I would like to thank you all for your patience with my repeated disappearing acts, but just in time for the New Year to begin I have some surprises and changes on the horizon. As these are busy brewing in the background I would like to reboot and continue a series of posts and discussions about the 7 Most Common Injuries of Belly Dance and how to avoid them. However, since becoming a massage therapist and discovering 1,001 fascinating well-kept secrets about our bodies, I have been singing the praises of our art form as the most powerful (and delightful) way to GET AND KEEP YOUR BODY HAPPY, HEALTHY AND YOUNG. I will send these out in my Hadia.com blog right after Christmas Day calms down. I will also post a quick version on my Hadiadances FB and invite and answer any questions and comments that you might have.
In the meantime, it is my pleasure to offer you a Special ‘Tis the Season Sale’ on all of my Ultimate Oriental Instructional DVDs. Just click here for full details, and Merry Christmas and Happy New Year to you all!!
December 7, 2012
“Do you want to learn another dance or do you want to learn HOW to dance?”
Music can and does exist without dance, but dance cannot exist without music. If you want to learn HOW to DANCE to Arabic Oriental music instead of being a prisoner of combinations, the best place to start is to learn about the music. The best way to start to understand the enchanted world of oriental music is to learn the rhythms.
The principal percussion instrument is called a tabla aka darabuka or derbeke. This hand drum has 2 primary sounds; a deep resonating sound known as “doum” which is made by hitting the centre of the drum, and a sharper, lighter sound called “tak” made by striking the edge of the drum. The various combinations of these two sounds create what we call the rhythms.
The sound that dancers hear most easily is the doum. And the rhythm that most dancers learn first is called Baladi aka Masmoudi Saghir (small masmoudi). Please note that some people use this term to describe the 8 count rhythm with the accents on the first 2 counts. The heavy base of these main beats and the particular order of where they are found, have a very magical effect on virtually all dancers and natives of the Middle East – We have no choice but to get up and dance, while a huge smile appears on our faces and arms move through the air above our heads. This very special rhythm is indeed the Heartbeat of Belly Dance.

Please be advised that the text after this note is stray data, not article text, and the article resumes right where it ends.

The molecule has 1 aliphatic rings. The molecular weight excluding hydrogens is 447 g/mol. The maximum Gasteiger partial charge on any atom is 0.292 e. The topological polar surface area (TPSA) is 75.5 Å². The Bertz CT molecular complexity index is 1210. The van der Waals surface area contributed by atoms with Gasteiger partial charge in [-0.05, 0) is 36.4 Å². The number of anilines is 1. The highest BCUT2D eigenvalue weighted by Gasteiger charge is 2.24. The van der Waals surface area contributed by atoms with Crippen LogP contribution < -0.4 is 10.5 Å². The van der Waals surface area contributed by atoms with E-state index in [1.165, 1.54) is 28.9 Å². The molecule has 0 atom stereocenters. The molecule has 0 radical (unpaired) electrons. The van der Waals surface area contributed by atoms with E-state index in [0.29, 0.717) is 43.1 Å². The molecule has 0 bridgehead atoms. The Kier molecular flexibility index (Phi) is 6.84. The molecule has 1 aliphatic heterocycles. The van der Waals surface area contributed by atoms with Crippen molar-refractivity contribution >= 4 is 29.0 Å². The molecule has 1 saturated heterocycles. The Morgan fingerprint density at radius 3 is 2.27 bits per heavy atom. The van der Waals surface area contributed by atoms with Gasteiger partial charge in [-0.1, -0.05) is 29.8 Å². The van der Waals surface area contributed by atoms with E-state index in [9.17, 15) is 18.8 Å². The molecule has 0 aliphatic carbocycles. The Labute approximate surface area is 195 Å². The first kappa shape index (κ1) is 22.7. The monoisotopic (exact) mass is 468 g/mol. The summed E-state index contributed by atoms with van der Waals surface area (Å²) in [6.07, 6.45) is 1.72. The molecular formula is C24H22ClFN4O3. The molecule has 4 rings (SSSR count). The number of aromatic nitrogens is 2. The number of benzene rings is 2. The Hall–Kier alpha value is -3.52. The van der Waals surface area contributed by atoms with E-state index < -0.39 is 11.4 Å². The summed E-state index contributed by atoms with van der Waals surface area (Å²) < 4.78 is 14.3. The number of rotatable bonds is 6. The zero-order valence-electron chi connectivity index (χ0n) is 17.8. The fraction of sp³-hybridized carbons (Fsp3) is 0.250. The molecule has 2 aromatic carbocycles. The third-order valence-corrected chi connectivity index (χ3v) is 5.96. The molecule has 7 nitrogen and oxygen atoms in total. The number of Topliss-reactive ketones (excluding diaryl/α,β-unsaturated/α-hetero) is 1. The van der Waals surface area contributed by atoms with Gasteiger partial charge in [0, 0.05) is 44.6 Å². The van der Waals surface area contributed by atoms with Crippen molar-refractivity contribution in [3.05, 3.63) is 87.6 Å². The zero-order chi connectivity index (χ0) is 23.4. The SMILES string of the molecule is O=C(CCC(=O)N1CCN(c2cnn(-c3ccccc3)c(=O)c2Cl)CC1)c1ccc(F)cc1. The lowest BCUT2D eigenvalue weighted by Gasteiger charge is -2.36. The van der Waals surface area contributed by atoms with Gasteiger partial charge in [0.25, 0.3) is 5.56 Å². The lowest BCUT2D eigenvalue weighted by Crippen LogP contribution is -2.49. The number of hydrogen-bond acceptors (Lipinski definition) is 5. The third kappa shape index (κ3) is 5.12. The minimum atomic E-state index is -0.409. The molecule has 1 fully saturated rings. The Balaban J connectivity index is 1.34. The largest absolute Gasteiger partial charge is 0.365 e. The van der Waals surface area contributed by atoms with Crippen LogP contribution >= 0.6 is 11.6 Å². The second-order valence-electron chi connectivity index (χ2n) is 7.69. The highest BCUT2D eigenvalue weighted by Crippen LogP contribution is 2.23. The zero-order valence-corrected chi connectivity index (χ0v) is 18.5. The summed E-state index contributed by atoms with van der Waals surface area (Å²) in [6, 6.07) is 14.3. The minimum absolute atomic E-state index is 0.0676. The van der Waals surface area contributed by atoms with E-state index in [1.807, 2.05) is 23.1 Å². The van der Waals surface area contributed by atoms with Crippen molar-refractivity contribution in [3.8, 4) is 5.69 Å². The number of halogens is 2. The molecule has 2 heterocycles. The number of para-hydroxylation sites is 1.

Although Middle Eastern rhythms are very different in structure from Western rhythms, most of our principal dancing rhythms are in 4/4 time, which makes them easier to understand. The most commonly found 4/4 rhythm, which is considered the metronome (keeper of the time) for the majority of popular songs, is the maqsum or maksoum rhythm. However, because this rhythm is ruled by the tak, instead of the doum, it is one of the most challenging rhythms for dancers to hear and to recognize in the music. Other common rhythms are in 2/4 time, such as “Malfouf” aka “Lef” and Ayoub, or 8/4 time, such as Masmoudi Kebir or Chiftitelli, while some less common rhythms are in 6/8, or tricky, uneven counts such as 9/8, 10/8 or 12/8. For more detailed information on each of the rhythms click on the highlighted name. You can also hear what these rhythms sound like by clicking on the mp3 button after each name.
Other percussion instruments which are played together with tabla are the riq, daf, dahola, the large tabl baladi and zagat or zills. Click on the names to see what they look like.
Here are some of my favourite rhythm CDs that will help you to become familiar with and practice dancing to the most rhythms:
- Sayed Balaha “Oriental Grooves Vol 1″ and “Oriental Grooves Vol 2”
- Hossam Ramzy’s “Rhythms of the Nile”
- Samasem’s “Drum Rhythms for Oriental Dance” featuring Mohammed ‘Bibo’ Gaber
To learn more about the interconnections between rhythms, instruments and much more, I also highly recommend Dr. George Sawa’s booklet/CD combination, “EGYPTIAN MUSIC APPRECIATION”, which has 2 CDs with 65 tracks of instruction: 21 rhythms, finger cymbal patterns, drum solos; 8 “maqams” or Arabic scales; photographs, description and sound of 32 instruments; 6 musical forms.
My dear friend, Dr. Sawa, has agreed to offer us a very special Christmas Discount price of $50.00 (plus shipping) and he will include, as a gift ,“The Art of the Early Egyptian Qanun, vols. 1 and 2. These CDs are historical recordings on period instruments whose aim is to bring to life the sound of the dances of Badia Masabni, Tahiya Carioca and Samia Gamal. They also contain spiritual dances from Egypt and the 17th-century Ottoman court. All in all this deal will give you 4 CDs, a 32-page book and two CDs liner notes. For yourself of as A GREAT XMAS PRESENT!